Hersen (2003) points out that the 16PF Psychonometric Test is available online. However, not everyone has access to the Psychonometric Tests as the Psychology department of the company provides them. This ascertains the fact that there are some restrictions to it because a person can only get sample tests prior to taking the real tests. Psychologists are certified to use the test. Thus, they are charged with the responsibility of administering the test to new entrants in a company (Cattell & Schuerger 2003, p. 143). This points out that qualification is an essential thing in dealing with the test as not every person can interpret the results successfully. The tester is the only person allowed to buy the tests, as this will facilitate the safekeeping of the tests before utilizing them. Research points out that if other people in an organization were allowed to buy the test on behalf of the company, this could facilitate the leaking of the tests’ information, which would nullify its results.

The 16PF targets high school students, adults, and college students. The 16PF is a normative measurement that received much criticism from reviewers in the Burrough’s Mental Measurement. However, a thorough examination of the test reveals that it fits well as a tool for personality measurement. This is because its reliability coefficients vary from 45 to 93, which has been associated with many other instruments used in assessing personality (Hersen 2004).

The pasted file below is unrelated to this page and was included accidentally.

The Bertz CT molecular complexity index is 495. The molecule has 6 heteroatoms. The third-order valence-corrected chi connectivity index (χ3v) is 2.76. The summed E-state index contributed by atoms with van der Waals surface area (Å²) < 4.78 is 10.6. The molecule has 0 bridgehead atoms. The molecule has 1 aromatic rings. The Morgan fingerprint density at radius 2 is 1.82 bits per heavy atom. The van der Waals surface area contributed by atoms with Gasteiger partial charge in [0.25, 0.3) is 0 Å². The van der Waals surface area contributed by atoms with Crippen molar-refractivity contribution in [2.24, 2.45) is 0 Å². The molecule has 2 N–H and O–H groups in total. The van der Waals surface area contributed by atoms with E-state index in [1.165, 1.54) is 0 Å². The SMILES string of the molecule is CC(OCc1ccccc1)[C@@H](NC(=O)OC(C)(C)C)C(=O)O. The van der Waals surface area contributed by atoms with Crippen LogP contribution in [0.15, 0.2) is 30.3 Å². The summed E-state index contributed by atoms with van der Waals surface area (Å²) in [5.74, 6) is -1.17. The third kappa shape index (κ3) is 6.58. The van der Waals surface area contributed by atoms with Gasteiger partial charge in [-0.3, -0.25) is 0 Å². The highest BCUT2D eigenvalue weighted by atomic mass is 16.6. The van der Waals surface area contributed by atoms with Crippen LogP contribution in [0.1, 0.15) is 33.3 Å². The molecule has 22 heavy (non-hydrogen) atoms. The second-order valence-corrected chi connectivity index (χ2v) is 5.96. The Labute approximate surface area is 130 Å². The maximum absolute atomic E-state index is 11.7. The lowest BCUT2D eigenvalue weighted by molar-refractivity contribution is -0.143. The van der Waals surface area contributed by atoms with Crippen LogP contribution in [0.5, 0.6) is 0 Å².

The 16PF is not an in-house project that targets a specific group as it has three main target groups, which comprise of adults, high school kids, and college students. Thus, cabin crew counselors do not feature as one of its target groups. Hersen (2004) intimates that the 16PF test is employed in vocational settings to facilitate the comparisons between vocation and occupation. These findings are then utilized in determining career and occupational choices.